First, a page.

Free education for all on the table, but not just yet - Gordhan

2016-10-05 11:03
Finance Minister Pravin Gordhan. (Photo: Bloomberg)

Finance Minister Pravin Gordhan. (Photo: Bloomberg)

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New York - Finance Minister Pravin Gordhan has spoken out on the #FeesMustFall protests at campuses across South Africa, saying that while the government is working towards free education for the poor, it also has other priorities to deal with.

Gordhan is in New York for the South Africa Tomorrow Investor Conference.

He told eNCA that free higher education for all was on the table, but it was difficult to say when this would be. Free higher education for the poor was certainly on the table, he added.

Gordhan said the government cannot only look at student fees, and has other imperatives to deal with, such as investing in infrastructure, the economy, public employment programmes and training young people to give them access to job opportunities.

"At the end of the day the conversation we require is one which says understand all these pressures on government, and build enough trust among different constituencies that government is doing its best at the moment to meet the immediate needs, and let's work together to meet the aspiration."

Student protests have engulfed the country over the past two weeks, with students calling for free tertiary education.

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Speaking to the SABC, Gordhan said the investor conference was important in the country's attempts to create investment prospects and grow the economy.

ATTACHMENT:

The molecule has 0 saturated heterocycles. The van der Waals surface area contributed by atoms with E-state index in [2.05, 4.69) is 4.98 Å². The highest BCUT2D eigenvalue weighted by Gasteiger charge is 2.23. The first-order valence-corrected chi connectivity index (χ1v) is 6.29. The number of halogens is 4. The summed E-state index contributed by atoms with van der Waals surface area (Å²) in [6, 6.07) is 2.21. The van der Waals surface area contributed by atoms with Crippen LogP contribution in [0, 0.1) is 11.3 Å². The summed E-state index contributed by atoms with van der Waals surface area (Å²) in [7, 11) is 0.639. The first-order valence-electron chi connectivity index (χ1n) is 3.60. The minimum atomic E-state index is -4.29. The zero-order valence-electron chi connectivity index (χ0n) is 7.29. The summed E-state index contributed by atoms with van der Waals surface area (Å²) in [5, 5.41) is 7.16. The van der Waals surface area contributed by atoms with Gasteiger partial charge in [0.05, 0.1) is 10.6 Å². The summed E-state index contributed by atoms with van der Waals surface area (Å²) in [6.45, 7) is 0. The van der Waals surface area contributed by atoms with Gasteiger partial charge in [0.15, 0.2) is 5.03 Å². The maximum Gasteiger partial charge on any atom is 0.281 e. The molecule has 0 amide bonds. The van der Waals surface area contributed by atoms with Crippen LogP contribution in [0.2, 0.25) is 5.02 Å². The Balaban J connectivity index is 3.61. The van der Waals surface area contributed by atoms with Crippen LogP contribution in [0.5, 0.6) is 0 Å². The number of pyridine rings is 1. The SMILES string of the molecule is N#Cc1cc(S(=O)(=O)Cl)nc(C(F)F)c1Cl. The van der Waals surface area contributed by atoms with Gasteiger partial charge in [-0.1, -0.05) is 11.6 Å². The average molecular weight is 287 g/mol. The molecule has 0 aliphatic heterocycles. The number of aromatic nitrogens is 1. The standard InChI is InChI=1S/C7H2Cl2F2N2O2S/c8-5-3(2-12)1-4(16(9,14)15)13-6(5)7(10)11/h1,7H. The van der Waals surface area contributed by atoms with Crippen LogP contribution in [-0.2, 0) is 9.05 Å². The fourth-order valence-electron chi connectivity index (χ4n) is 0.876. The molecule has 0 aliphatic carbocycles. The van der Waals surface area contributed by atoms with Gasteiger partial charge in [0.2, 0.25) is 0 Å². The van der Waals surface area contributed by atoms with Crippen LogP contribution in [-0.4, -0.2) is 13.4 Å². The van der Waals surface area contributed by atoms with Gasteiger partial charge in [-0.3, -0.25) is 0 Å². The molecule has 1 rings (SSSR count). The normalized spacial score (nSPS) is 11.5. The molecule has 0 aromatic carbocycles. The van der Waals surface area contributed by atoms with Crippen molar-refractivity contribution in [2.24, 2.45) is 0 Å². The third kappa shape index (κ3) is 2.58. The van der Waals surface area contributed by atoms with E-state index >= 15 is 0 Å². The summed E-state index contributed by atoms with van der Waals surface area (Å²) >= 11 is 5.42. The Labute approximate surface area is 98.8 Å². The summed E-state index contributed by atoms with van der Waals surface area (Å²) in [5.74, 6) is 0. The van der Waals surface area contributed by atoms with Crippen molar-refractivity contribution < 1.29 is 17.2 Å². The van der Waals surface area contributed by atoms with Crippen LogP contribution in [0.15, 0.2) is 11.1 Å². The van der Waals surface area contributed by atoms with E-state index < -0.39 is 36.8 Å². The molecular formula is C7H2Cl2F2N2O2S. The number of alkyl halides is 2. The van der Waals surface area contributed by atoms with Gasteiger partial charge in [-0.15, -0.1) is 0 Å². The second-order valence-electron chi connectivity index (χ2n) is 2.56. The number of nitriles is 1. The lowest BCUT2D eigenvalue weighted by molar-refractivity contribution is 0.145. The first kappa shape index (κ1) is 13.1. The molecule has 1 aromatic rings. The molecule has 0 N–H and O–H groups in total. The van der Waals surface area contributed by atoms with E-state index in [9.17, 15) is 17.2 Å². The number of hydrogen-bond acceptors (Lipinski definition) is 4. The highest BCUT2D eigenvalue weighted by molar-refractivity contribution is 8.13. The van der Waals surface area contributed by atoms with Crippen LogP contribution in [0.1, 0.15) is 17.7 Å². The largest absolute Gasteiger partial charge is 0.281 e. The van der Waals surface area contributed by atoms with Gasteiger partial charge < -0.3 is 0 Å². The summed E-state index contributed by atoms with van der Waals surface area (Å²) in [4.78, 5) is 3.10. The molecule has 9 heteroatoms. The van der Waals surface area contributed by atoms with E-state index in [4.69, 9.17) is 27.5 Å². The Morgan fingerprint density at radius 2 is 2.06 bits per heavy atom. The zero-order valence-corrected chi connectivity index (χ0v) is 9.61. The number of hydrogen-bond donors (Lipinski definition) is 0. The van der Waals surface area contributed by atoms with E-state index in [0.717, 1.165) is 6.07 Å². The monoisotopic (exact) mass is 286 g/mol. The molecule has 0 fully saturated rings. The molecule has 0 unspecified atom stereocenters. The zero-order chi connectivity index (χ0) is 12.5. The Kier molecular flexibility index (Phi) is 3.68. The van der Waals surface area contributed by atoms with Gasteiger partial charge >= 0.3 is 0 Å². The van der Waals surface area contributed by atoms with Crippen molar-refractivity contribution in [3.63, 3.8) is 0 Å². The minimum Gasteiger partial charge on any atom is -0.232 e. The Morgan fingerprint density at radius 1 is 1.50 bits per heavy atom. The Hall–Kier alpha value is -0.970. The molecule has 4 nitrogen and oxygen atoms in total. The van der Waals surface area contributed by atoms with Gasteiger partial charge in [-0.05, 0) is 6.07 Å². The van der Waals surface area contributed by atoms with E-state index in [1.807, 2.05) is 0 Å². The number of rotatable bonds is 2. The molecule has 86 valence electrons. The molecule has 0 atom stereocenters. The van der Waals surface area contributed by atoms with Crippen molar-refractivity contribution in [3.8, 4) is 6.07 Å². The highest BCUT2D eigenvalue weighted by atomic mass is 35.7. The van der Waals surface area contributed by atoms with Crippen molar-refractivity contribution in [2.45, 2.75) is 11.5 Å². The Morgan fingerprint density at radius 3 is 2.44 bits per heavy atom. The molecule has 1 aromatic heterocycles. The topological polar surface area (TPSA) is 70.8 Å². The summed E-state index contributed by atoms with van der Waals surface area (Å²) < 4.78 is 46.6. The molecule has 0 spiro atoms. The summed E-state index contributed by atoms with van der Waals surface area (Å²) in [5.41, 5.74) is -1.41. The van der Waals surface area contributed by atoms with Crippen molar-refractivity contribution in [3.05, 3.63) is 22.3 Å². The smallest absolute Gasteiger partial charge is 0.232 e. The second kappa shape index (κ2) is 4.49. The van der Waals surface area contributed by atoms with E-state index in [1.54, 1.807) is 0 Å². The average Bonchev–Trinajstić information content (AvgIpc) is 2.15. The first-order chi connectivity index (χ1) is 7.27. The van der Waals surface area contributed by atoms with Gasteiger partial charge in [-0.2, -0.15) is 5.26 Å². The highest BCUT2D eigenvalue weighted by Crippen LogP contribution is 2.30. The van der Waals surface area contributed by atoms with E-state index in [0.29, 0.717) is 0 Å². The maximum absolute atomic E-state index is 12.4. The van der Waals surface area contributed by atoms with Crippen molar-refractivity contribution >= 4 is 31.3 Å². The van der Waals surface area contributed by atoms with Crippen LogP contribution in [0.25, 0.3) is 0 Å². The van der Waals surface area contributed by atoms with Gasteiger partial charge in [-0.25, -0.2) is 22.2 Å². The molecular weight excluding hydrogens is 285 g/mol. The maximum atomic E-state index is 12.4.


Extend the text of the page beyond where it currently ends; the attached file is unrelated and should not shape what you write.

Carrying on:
"If we want more money for poor students who need subsidies for their fees, we need to make sure we have the economic growth that produces the tax revenue which can help us do the things we need to do."

Funding ideas

Speaking about the student protests, Gordhan said the country did not need the type of violence seen on campuses and that there was a solution.

"We have a solution which will meet the needs of the poor students, and the so called 'missing middle' as well, and it's important that students who understand the calculations, who understand the trade-offs that we need between student fees being subsidised on the one hand, and housing and welfare and health and other issues being paid for on the other hand, that they should be part of a constructive conversation."

Gordhan added that maybe the protesting students may have ideas about where to find the money to fund free education - "but you can't do that by throwing stones and petrol bombs".

Gordhan also said the Hawks investigation into him was "mischief in the real sense" and was not doing South Africa any favours.

"The sooner they put this to bed the better for the country and the better for all of us."

Read more on:    pravin gordhan  |  education  |  university fees  |  university protests

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